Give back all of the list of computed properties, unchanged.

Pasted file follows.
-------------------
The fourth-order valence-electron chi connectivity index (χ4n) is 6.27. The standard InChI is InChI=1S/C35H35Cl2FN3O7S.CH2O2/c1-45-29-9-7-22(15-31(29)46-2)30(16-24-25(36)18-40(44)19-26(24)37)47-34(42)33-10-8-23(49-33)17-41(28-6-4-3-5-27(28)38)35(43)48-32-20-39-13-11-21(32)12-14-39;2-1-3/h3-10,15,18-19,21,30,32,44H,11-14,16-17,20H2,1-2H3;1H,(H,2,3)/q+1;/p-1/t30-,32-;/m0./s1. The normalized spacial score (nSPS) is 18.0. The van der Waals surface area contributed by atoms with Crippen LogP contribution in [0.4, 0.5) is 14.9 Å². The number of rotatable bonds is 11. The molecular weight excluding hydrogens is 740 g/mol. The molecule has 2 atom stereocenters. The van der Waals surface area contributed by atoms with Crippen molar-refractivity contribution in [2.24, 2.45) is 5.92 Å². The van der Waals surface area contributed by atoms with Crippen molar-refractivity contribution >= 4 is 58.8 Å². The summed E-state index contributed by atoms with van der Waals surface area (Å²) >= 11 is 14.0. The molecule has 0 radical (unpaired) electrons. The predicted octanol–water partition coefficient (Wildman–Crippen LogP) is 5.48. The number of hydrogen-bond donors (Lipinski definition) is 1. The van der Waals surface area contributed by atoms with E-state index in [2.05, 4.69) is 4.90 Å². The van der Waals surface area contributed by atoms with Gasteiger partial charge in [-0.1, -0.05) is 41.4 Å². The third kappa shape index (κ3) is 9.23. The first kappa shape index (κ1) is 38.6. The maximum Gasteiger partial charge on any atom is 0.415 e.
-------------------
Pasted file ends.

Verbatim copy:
The fourth-order valence-electron chi connectivity index (χ4n) is 6.27. The standard InChI is InChI=1S/C35H35Cl2FN3O7S.CH2O2/c1-45-29-9-7-22(15-31(29)46-2)30(16-24-25(36)18-40(44)19-26(24)37)47-34(42)33-10-8-23(49-33)17-41(28-6-4-3-5-27(28)38)35(43)48-32-20-39-13-11-21(32)12-14-39;2-1-3/h3-10,15,18-19,21,30,32,44H,11-14,16-17,20H2,1-2H3;1H,(H,2,3)/q+1;/p-1/t30-,32-;/m0./s1. The normalized spacial score (nSPS) is 18.0. The van der Waals surface area contributed by atoms with Crippen LogP contribution in [0.4, 0.5) is 14.9 Å². The number of rotatable bonds is 11. The molecular weight excluding hydrogens is 740 g/mol. The molecule has 2 atom stereocenters. The van der Waals surface area contributed by atoms with Crippen molar-refractivity contribution in [2.24, 2.45) is 5.92 Å². The van der Waals surface area contributed by atoms with Crippen molar-refractivity contribution >= 4 is 58.8 Å². The summed E-state index contributed by atoms with van der Waals surface area (Å²) >= 11 is 14.0. The molecule has 0 radical (unpaired) electrons. The predicted octanol–water partition coefficient (Wildman–Crippen LogP) is 5.48. The number of hydrogen-bond donors (Lipinski definition) is 1. The van der Waals surface area contributed by atoms with E-state index in [2.05, 4.69) is 4.90 Å². The van der Waals surface area contributed by atoms with Gasteiger partial charge in [-0.1, -0.05) is 41.4 Å². The third kappa shape index (κ3) is 9.23. The first kappa shape index (κ1) is 38.6. The maximum Gasteiger partial charge on any atom is 0.415 e.